"This is one of the safest forms of travel that human beings have ever invented," he says.
That assertion of confidence came this week as Dr. Griffin and his staff released 16,000 pages of raw data from a controversial NASA study that seemed to suggest flying may be far riskier than official statistics indicate.
Called the National Aviation Operations Monitoring Service (NAOMS), it surveyed more than 25,000 pilots from 2001 to 2004. According to Griffin, it found that things such as engine failures, near collisions, and bird strikes occur as much as four times more frequently than thought by the Federal Aviation Administration – which is charged with assuring that US skies are safe.
NASA originally tried to keep the study from becoming public, fearing it would undermine confidence in the airlines. In fact, NASA contends the problem is not with the FAA and its record keeping. In a testy teleconference with about 30 reporters on New Year's Eve, Griffin and Bryan O'Connor, NASA's safety chief, said the problem was the $11 million NAOMS study itself. "No product of the NAOMS project ... should be viewed or considered at this stage as having been validated," says Mr. O'Connor.
And so what is the public to make of this? Not much, according to Griffin – except that NASA did not handle the situation as well as it could.
The study was designed to come up with a new methodology for air safety experts to ferret out potential safety problems. Currently, pilots are promised anonymity, and they self-report problems – things such as planes flying too close to each other. The NAOMS project, on the other hand, regularly surveyed pilots about problems they experienced. It was designed to complement the current FAA reporting mechanisms.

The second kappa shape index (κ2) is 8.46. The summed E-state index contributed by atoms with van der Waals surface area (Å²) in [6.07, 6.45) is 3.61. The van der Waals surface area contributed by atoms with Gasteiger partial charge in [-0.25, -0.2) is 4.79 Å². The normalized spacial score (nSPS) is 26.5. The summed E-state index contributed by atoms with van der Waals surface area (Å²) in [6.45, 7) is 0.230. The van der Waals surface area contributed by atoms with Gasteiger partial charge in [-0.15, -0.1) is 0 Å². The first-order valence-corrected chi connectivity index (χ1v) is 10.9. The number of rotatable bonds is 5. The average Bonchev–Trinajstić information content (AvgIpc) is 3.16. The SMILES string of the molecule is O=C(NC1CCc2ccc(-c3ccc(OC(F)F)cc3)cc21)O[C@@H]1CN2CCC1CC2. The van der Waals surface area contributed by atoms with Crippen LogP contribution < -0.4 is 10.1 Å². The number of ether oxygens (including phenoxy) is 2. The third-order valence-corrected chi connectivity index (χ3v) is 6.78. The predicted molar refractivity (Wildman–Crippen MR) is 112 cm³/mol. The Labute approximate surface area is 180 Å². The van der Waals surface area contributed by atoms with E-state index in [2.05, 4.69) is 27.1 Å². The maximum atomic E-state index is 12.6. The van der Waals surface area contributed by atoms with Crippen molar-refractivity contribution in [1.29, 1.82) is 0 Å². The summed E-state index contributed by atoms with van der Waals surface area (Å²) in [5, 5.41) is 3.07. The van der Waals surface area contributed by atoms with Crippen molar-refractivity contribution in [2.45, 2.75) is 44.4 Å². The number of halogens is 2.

But Griffin dismissed it as "hangar talk" and said the data were full of "inconsistencies." For instance, the survey found four times as many cases of engine failure as the FAA statistics show.
"Engine failures are a very high-profile item," says Griffin. "This is an area where if someone comes in and says we're seeing four times as many as are being otherwise reported, it calls into question the reporting mechanism rather than the underlying rate of engine failures, which we believe we understand."
The NAOMS researchers defend their work, saying their methods were state of the art. They believe the FAA's current reporting mechanism has serious flaws that may be leading to significant underreporting of potential hazards. NAOMS was designed to rectify that by adding regular reporting.
"The NAOMS team made an extraordinary effort to clean and validate the data collected through the survey," Robert Dodd, the former principal investigator for NAOMS, told a congressional hearing last fall. "The resulting data is of good quality and ready for meaningful analysis."
NASA initially turned the study over to the FAA, and it was never made public. But the Associated Press got wind of it and filed a Freedom of Information Act request to see the data. NASA originally denied it, stating release "could materially affect the public confidence in, and the commercial welfare of, the air carriers."
"We inappropriately rejected the FOIA request, with inappropriate language, for the release of the raw data," says Griffin.
After being pressured by Congress, he agreed to release the data by the end of 2007. That's what prompted the unusual New Year's Eve teleconference with reporters. But many were left dissatisfied because NASA released incomplete, raw data in a form that makes it virtually impossible to interpret.
Congress was not completely satisfied with NASA, either. "NASA itself concedes that this is not the most complete data set that they intend to release," said Rep. Bart Gordon (D) of Tennessee, chairman of the House Science and Technology Committee, in a statement.
NASA will now turn the NAOMS data over to the National Academy of Sciences, which will do an independent analysis of the project.
Many aviation experts are glad the study will now undergo a thorough review. "I would look at it from the standpoint to see if it's highlighting problems that maybe we need to be looking at more closely," says Clint Oster, an aviation safety expert at Indiana University at Bloomington.